Thursday, October 20, 2005

Men Behaving Badly

In the NFL:

Ken Hamlin was on his back on a street corner, knocked down by a punch that the Seahawks football player probably never saw coming.

He was being pummeled while he lay unconscious as a security guard working outside Larry's Nightclub and Seahawks teammate Rocky Bernard ran to his aid.

As bad as Hamlin's injuries were after the altercation early Monday morning, it could have been much worse, an interview with the security worker revealed.

"A person was like, 'I'll shoot the whole block up,' " said the security worker, who described the scene on the condition that he not be identified. "I'm like, 'Yo, just leave.' I couldn't make out who that person was ... I definitely didn't see no gun, but when he said 'gun,' (everyone) dispersed."

....Hamlin, 24, was moved out of the intensive-care unit of Harborview Medical Center on Wednesday, but remains at the hospital. He suffered a fractured skull and a cerebral bruising in the fight outside the Pioneer Square nightclub.

....The man who struck Hamlin was identified as Terrell Milam by Milam's younger brother, Tramaine Isabell, who was not in Pioneer Square but who later saw security video footage and identified Milam as Hamlin's assailant.

Milam was found dead at Seward Park about three hours after the Pioneer Square altercation, the result of gunshot wounds.

And, in the NBA:

Kelly Davis thought working undercover narcotics on the west side of Chicago was high-stress employment. Then he spent four years as Dennis Rodman's bodyguard.

Then he really saw it all.

Already a police officer, Davis learned the delicate art of diffusing tension and keeping Rodman out of headlines. He learned that high-profile athletes often need to be protected from the public and themselves.

....Every time there's an off-the-field incident, there's a debate about how much professional sports leagues can control their players' private lives. There are clauses in NFL contracts that stipulate no basketball and no motorcycle riding, but none that stipulate no nightclubs.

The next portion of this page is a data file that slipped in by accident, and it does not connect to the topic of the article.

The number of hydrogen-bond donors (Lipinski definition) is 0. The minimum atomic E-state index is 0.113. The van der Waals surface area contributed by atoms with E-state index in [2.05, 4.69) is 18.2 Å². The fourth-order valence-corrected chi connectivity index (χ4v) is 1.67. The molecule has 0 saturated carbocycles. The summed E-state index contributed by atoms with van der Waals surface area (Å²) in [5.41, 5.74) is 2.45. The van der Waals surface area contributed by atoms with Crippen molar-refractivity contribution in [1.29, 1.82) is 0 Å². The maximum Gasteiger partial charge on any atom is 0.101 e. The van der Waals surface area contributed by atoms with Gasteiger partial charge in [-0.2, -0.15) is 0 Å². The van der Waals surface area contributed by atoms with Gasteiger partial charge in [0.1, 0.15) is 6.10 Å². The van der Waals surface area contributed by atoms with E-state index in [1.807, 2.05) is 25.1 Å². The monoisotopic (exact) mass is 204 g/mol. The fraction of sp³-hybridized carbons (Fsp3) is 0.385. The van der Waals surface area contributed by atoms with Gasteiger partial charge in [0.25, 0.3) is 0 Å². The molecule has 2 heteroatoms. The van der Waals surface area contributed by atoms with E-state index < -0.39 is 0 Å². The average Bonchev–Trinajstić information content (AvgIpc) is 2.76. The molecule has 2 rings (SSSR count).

The NFL brings its rookies together for a four-day symposium before the season starts. Davis said that's not nearly long enough to teach the right behavior.

....Davis wonders who is watching over athletes while the world is watching them. He wonders why athletes insure their homes, their cars, their jewelry, but not their safety.

...."These situations are going to happen over and over again until the NBA or NFL address it," Davis said. "I hope it never comes to this, but we're getting real close. Someone is going to get killed out there. I went to NFL teams. I went to NBA teams. Everyone seems to turn a blind eye and say, 'We don't need it.' "

....The bottom line, Davis said, is that athletes are not conventional people. That they cannot be treated as such. He said that teams need to "reinforce, reinforce, reinforce" correct behavior, and sometimes, especially in the case of a player with a history like Hamlin, they need to "make decisions for their players."

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